The first broom sale was held April 19-26, 1952, with proceeds of $800 donated to the Logan County Hospital.

 

The first Cowboy Breakfast was held in 1952 and is still an annual event, which kicks off the Logan County Fair. In 2000 the

first Pioneer Award was presented.  It has been an anticipated tradition since that time. 

 

 In 2001, the Club began a partnership with the Sterling Correctional Facility and Logan Industries in preparing used glasses

to be sent all over the world.  Glasses from clubs throughout the state come to the Sterling Lions for processing. Currently,

the partners process about 1,500 pair of glasses each week.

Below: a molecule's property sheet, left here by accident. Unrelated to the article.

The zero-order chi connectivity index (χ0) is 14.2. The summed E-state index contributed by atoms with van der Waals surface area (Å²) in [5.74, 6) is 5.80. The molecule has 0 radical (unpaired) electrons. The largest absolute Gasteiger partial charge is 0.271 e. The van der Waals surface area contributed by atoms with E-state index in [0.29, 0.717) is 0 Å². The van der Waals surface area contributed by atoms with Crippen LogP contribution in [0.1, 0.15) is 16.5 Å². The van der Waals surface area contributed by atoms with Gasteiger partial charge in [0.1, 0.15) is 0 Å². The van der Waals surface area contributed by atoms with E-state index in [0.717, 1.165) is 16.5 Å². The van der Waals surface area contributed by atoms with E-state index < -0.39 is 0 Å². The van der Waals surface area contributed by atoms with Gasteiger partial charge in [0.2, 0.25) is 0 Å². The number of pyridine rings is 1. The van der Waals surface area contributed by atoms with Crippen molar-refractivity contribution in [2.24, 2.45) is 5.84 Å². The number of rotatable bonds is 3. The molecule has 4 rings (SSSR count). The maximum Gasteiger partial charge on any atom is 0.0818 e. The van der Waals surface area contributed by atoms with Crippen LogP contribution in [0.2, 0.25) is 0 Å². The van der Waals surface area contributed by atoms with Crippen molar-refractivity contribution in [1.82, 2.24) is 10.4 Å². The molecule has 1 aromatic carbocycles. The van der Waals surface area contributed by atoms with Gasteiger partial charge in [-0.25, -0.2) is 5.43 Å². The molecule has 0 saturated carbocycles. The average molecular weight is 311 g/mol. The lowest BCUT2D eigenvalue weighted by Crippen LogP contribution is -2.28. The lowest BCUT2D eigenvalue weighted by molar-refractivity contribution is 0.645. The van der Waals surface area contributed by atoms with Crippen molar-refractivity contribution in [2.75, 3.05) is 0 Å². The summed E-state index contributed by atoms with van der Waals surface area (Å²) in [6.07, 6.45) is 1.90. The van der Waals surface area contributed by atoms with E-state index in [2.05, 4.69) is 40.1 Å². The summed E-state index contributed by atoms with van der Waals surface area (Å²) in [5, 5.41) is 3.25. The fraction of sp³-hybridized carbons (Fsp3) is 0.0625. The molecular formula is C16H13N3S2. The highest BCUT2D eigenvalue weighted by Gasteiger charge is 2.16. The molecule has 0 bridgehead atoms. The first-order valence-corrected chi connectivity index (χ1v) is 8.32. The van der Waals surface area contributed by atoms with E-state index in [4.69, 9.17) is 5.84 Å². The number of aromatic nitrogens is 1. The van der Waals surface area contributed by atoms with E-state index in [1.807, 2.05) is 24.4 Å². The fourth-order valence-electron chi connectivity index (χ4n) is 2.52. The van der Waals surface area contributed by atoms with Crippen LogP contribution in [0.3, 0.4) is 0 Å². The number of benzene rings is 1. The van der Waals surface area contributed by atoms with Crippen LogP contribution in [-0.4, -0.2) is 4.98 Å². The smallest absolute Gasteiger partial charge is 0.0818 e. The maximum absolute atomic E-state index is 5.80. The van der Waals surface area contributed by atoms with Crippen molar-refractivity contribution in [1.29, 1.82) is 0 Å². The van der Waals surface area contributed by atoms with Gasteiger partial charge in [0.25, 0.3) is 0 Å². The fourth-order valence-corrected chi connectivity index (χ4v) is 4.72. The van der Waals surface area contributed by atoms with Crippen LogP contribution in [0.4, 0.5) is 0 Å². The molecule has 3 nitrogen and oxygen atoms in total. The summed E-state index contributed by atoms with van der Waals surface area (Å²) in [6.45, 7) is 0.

The first Pancake Night for Sight was held in 2005, and is a fundraiser for all of our sight and hearing projects.

 

In 2007, members of the club built the mega-grill which has proven to be a major source of funds.  The Club is called upon to cook hamburgers and pancakes many times a year including Pancake Night for Sight and the Cowboy Breakfast, as well as the July 4 Heritage Festival, Flatlanders Car Show and many other events.  When the City opened the new Prairie Park in 2008, the Lions Club donated the clock tower and the covered horseshoe pits which were dedicated to Lion Chesley Harris.  In 2013, the club added the Hearing Aid Recycling Bank and the Reading Action Program to our projects.

 

During the Centennial Year of the Lions, 2017,  International issued a challenge for all clubs to create a Legacy Project in their community.